BBG Watch Commentary

Respect must be earned by managers and that’s something that senior executives in charge of taxpayer-funded Radio Free Europe / Radio Liberty (RFE/RL) have failed to do with disastrous consequences for the mission and journalists, as seen in public Facebook posts from former employees and comments made by those who still remain with the organization but are deeply frustrated.

Bosses who do not know how to lead, do not know how to communicate and how to earn and show respect drive away talented employees and kill creativity, several former and current RFE/RL journalists told BBG Watch.

Criticism of RFE/RL’s senior management has intensified in recent weeks among both young reporters and their more experienced colleagues, some of them award-winning TV producers, investigative journalists, TV anchors and web editors and reporters. But no management changes or reforms at RFE/RL, at its federal managing agency, the Broadcasting Board of Governors (BBG) or at the Voice of America, another ailing BBG-run media outlet, are expected until President Trump nominates a new BBG CEO to replace Obama era holdover appointee John F. Lansing under whose watch problems have deepened at both RFE/RL and VOA, while the BBG bureaucracy became even more dysfunctional than it was when Secretary of State Hillary Clinton described it in 2013 as “practically defunct.”

Those showing the greatest courage in publicly expressing their frustration with RFE/RL’s management and actually quitting their relatively well-paid jobs with the media organization have been mostly women. More and more of RFE/RL’s women journalists have been rising up in protest against the management, which they perceive as both seriously disengaged from employees and “authoritarian” at the same time. The accuse RFE/RL senior management of deepening stagnation and making creative work by talented staff extremely difficult.

Two women who had quit the organization told BBG Watch that according to their observations, RFE/RL President Thomas Kent usually stayed in his office, while day-to-day operations were being left largely in the hands of RFE/RL Vice President and longtime manager Nenad Pejic.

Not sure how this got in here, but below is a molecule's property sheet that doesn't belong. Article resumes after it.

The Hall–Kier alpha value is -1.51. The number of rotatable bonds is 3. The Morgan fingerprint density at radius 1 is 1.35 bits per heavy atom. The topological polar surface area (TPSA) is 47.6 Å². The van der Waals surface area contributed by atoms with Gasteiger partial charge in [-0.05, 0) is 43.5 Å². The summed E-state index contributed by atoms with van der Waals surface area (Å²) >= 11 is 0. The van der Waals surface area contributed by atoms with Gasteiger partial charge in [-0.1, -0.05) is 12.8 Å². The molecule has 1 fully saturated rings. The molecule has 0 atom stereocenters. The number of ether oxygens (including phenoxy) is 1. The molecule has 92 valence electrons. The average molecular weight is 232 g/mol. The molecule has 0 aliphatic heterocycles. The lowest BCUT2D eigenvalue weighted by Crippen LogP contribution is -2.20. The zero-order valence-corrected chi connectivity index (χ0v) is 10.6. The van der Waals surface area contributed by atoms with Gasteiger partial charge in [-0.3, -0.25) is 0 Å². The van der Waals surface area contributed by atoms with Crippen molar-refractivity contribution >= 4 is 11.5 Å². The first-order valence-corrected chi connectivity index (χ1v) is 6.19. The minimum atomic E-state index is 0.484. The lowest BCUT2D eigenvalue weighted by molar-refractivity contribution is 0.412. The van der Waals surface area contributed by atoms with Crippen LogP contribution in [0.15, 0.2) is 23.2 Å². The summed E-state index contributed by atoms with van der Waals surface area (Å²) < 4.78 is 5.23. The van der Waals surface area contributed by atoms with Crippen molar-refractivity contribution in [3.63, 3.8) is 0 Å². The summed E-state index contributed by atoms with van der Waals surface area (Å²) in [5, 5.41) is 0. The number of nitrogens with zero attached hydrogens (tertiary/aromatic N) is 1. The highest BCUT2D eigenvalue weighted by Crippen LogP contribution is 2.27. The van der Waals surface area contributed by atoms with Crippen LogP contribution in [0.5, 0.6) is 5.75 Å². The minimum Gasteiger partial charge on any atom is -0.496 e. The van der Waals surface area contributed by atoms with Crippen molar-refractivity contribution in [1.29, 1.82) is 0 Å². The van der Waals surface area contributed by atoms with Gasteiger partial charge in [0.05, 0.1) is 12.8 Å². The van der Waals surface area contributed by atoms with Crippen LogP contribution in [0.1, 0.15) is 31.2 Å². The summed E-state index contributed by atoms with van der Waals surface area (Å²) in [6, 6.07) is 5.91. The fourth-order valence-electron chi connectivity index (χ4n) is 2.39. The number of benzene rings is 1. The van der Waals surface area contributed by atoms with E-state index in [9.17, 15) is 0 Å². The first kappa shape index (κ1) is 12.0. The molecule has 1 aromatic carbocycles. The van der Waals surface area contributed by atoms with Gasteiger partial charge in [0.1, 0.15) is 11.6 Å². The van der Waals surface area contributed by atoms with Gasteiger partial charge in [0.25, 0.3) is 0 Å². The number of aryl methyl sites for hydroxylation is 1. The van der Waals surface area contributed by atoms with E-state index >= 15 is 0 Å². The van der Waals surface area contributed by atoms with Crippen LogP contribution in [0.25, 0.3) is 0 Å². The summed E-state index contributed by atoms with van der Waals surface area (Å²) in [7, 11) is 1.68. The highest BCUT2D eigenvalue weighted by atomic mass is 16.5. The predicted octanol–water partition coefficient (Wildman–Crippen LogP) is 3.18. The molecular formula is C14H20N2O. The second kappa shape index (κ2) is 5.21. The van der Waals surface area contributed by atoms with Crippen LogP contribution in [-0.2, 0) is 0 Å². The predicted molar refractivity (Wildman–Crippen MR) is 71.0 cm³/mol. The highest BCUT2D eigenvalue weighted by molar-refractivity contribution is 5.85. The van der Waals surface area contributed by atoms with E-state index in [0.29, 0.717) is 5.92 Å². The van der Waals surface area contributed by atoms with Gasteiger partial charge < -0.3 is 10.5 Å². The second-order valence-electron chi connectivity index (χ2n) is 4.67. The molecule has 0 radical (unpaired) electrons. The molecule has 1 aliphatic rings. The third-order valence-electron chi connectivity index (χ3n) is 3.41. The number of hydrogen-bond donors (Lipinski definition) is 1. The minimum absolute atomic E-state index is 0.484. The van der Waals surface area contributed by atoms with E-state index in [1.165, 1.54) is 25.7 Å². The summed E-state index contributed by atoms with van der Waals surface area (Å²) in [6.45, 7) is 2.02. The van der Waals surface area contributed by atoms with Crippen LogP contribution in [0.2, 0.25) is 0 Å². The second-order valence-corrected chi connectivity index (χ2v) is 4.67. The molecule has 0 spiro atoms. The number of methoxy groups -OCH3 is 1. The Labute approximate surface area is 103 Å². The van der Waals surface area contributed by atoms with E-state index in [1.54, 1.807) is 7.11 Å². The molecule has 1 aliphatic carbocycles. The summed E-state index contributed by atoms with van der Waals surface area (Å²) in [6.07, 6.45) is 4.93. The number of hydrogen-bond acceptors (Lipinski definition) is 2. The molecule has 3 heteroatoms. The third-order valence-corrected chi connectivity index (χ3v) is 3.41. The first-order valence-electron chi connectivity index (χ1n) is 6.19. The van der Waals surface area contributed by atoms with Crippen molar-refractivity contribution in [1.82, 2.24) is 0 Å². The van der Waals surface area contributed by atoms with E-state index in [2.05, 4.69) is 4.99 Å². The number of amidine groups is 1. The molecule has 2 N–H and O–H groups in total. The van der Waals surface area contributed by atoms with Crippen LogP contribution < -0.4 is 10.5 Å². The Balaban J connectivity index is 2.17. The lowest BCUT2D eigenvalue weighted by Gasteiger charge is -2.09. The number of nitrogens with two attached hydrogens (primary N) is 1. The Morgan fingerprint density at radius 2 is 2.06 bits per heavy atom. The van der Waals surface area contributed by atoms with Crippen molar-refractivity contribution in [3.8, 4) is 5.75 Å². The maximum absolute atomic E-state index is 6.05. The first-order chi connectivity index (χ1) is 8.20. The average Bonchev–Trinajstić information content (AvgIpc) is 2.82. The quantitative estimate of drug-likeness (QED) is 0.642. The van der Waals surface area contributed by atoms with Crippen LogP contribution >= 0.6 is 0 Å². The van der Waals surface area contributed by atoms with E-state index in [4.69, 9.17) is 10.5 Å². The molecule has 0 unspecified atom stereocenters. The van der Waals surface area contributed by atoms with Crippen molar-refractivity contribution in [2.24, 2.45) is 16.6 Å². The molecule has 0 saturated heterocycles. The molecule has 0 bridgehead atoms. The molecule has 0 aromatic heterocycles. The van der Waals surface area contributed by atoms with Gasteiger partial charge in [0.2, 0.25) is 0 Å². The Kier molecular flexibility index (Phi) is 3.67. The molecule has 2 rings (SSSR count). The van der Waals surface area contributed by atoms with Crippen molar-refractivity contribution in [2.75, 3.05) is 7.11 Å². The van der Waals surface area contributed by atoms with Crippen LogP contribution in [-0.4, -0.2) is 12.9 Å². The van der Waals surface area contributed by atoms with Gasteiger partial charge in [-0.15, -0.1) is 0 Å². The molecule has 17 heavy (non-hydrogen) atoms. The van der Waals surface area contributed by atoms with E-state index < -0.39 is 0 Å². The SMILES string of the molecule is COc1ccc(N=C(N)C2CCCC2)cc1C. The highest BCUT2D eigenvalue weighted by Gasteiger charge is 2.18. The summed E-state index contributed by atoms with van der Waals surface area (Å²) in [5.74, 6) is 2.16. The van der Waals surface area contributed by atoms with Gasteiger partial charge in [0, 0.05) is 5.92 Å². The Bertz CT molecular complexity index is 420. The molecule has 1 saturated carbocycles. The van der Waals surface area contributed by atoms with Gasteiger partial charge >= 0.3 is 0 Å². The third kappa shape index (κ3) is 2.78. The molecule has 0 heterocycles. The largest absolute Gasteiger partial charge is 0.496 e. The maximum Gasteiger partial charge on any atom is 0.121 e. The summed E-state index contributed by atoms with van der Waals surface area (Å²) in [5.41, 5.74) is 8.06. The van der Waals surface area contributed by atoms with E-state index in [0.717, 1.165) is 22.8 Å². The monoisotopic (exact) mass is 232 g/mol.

Khadija Ismayilova, a former political prisoner in Azerbaijan, an investigative reporter and winner of many international journalistic awards who recently quit RFE/RL, wrote in a public Facebook post that senior executives in charge of the organization suffer from “a crisis of career stagnation“ and don’t know how to communicate with journalists.

“People do not leave good organizations,” Ismayilova wrote in another public Facebook post. “I resigned from this organization because they didn’t hesitate to fire the best journalists,” she added.

Co-producer of award-winning HBO documentary on Syria and former anchor of RFE/RL-VOA Russian-language TV program “Current Time,” Shahida Tulaganova, who also quit RFE/RL, wrote in her January 25, 2018 Facebook post, RFE/RL management “kills journalism, incentive and values we do this job for.”

“Time to shake up this organization,” Shahida Tulaganova shared her views on Facebook about RFE/RL’s senior management.

Khadija Ismayilova, the recipient of the 2017 Magnitsky Award, the 2016 UNESCO/Guillermo Cano World Press Freedom Prize and the PEN American Center’s 2015 Barbara Goldsmith Freedom To Write Award, posted on Facebook: “I can’t understand why they are still naming me as their contributor in some stories, but I want to make it clear. I don’t work for RFE/RL anymore.”

After RFE/RL’s senior executives, Thomas Kent and Nenad Pejic, acting with apparent consent from Broadcasting Board of Governors CEO John F. Lansing, fired one of the organization’s most respected journalists Dr. David Kakabadze who until January 30 was director of RFE/RL’s Georgian Service, a group of six former RFE/RL Vaclav Havel Fellows — some of the best young journalists from East Central Europe and Eurasia who had worked at RFE/RL — wrote: “Many of us fighting censorship in our home countries felt like we had found respite and refuge at RFE/RL. This is why it is all the more painful to watch the management style to replicate yet another authoritarian regime many of us are familiar with.” Dr. Kabakadze was offered another position but declined the offer and chose to leave the organization, sources told BBG Watch.